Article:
When the current revolution started, Mubarak was exposed and didn't know what to do and how to react. After the first demonstration on January 25, people here expected him to say something, but he didn't. Instead, some of his cronies came out with some stupid comments about foreign paid agents who try to destabilize the country and instigate unrest. Of course we all aspire to achieve democracy and liberty and justice…blablabla. Meanwhile, the official government media was reporting about what transpired as if it had happened in a different country, not what we all have heard and seen for ourselves.

      It is almost impossible for a dictator to relinquish power with his own free will, and it is certainly impossible if he didn't have this power to start with. This is Mubarak's dilemma: He has invested so much in preparing his son Gamal to take over next November that he doesn't want to see this all go to waste. On the other hand he is controlled by his son, who is controlled by the gang, the so-called ' new guards'. The son feels that he is entitled to the throne and the father agrees, and if
      this doesn't work out, then to hell with everyone and everything. The Egyptian Pharaoh will burn the temple down, with all of the ungrateful followers inside, even if he and his son will go up in flames.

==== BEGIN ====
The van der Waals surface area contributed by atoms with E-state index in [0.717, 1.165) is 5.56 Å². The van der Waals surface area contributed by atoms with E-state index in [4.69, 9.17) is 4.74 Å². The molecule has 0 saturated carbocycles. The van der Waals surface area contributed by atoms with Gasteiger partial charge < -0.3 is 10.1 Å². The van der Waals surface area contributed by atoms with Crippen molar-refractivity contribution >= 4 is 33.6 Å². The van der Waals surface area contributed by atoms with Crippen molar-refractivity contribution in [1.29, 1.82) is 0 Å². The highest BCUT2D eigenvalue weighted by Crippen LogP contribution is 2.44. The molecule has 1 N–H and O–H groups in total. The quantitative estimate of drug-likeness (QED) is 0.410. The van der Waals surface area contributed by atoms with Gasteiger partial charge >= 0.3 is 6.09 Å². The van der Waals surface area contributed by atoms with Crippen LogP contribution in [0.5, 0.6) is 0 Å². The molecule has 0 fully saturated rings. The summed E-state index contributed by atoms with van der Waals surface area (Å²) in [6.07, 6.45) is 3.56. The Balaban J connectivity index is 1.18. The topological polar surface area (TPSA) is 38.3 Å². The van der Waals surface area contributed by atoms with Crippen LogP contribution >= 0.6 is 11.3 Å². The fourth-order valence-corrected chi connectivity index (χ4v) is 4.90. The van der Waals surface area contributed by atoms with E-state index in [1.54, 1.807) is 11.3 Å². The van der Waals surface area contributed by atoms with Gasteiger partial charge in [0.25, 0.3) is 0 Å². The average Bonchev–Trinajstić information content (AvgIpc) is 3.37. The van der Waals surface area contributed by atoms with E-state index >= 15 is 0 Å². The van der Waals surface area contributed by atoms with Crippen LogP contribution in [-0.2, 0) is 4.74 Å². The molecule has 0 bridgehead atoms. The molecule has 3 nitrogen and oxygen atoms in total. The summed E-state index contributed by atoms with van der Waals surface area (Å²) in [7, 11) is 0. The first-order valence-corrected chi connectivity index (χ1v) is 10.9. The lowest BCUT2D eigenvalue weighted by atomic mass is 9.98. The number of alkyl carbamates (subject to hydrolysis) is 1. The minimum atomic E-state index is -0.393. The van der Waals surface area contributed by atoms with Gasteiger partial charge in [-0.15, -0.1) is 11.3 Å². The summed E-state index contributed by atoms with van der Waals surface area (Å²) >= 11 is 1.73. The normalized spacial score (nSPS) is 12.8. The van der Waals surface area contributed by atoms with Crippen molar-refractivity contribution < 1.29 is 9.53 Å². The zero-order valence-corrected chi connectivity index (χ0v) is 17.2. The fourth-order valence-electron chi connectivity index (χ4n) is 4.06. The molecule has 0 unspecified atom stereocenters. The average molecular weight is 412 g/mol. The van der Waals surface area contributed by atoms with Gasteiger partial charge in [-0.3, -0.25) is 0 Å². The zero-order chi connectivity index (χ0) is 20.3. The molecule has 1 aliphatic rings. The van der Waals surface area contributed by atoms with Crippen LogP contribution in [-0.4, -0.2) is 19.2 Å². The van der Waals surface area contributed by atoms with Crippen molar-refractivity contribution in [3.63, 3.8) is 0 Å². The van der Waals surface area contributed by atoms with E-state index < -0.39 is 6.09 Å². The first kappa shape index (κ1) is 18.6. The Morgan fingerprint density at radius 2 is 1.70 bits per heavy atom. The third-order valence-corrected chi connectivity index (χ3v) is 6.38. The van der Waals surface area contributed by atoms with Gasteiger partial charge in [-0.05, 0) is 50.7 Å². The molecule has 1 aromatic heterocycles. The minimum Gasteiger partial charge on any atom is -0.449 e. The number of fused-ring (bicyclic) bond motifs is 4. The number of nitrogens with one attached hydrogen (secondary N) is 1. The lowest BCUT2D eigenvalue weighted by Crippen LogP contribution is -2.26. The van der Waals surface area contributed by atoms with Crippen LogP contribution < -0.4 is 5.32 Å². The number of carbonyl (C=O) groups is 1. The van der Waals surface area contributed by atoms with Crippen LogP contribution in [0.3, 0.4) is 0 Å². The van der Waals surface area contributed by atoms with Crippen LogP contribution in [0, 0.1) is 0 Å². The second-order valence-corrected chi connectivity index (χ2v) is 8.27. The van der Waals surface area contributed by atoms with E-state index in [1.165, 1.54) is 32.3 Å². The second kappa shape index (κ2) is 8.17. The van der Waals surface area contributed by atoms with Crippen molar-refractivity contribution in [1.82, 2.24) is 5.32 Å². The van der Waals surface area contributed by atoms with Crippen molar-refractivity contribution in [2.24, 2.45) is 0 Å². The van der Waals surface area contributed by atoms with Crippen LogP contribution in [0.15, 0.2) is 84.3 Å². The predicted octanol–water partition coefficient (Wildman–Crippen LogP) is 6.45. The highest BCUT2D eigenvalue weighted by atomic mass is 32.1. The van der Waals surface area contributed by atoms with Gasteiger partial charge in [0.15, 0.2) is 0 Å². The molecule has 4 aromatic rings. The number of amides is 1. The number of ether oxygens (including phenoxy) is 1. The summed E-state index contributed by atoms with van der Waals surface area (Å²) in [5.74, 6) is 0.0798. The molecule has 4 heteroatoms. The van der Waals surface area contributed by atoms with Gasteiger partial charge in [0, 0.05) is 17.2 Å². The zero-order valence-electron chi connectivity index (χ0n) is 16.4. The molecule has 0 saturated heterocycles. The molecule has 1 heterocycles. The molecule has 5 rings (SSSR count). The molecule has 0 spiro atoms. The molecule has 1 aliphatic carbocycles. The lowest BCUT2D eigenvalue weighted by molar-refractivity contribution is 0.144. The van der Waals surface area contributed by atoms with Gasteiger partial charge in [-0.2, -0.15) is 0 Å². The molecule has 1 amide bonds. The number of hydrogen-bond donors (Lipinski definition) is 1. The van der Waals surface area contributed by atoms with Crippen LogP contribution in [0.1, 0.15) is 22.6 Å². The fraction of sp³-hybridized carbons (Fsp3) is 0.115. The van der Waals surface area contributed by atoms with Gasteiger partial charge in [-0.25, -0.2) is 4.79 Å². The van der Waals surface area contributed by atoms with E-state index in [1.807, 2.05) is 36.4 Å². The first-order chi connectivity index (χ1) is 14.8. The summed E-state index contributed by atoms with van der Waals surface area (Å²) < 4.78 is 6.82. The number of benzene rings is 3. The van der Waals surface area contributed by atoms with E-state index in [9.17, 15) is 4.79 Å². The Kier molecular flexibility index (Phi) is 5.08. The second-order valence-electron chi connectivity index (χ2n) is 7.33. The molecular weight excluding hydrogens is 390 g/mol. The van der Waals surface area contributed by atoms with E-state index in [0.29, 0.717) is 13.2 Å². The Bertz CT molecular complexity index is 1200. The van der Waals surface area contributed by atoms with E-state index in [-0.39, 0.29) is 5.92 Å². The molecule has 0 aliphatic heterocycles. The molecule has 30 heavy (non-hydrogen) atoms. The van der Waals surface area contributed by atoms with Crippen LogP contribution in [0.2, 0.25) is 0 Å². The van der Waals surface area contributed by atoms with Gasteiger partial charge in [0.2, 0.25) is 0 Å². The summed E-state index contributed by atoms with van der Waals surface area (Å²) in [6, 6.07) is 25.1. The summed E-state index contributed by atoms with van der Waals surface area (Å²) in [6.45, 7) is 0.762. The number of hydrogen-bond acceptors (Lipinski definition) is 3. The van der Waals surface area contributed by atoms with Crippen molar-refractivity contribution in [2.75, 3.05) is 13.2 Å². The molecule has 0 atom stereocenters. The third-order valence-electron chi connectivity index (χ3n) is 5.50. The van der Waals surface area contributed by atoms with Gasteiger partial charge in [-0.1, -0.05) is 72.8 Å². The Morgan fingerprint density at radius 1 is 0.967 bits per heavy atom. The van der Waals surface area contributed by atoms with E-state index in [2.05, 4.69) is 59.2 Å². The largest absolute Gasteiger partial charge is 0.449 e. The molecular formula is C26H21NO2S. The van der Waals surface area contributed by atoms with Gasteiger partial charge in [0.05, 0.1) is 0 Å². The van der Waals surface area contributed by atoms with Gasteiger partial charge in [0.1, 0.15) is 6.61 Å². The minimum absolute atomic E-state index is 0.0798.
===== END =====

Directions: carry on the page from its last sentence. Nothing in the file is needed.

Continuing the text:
(3) The Neutral Army, 6 February 2011

      It is obvious by now what Mubarak and his gang are trying to achieve: Divide and Conquer. Their plan is as follows: Play the delay tactic, make empty promises, find some scapegoats, hire media experts who bombard the public with scare tactics and inject fear in people by warning them of the 'infiltrators' and 'saboteurs' who want to create a civil war, talk about foreign agents among us, foreign countries who interfere in our affairs and try to dictate their policies on us, and make sweetheart deals with the so-called opposition parties, who claim to speak on behalf of the Revolution. Does this sound familiar?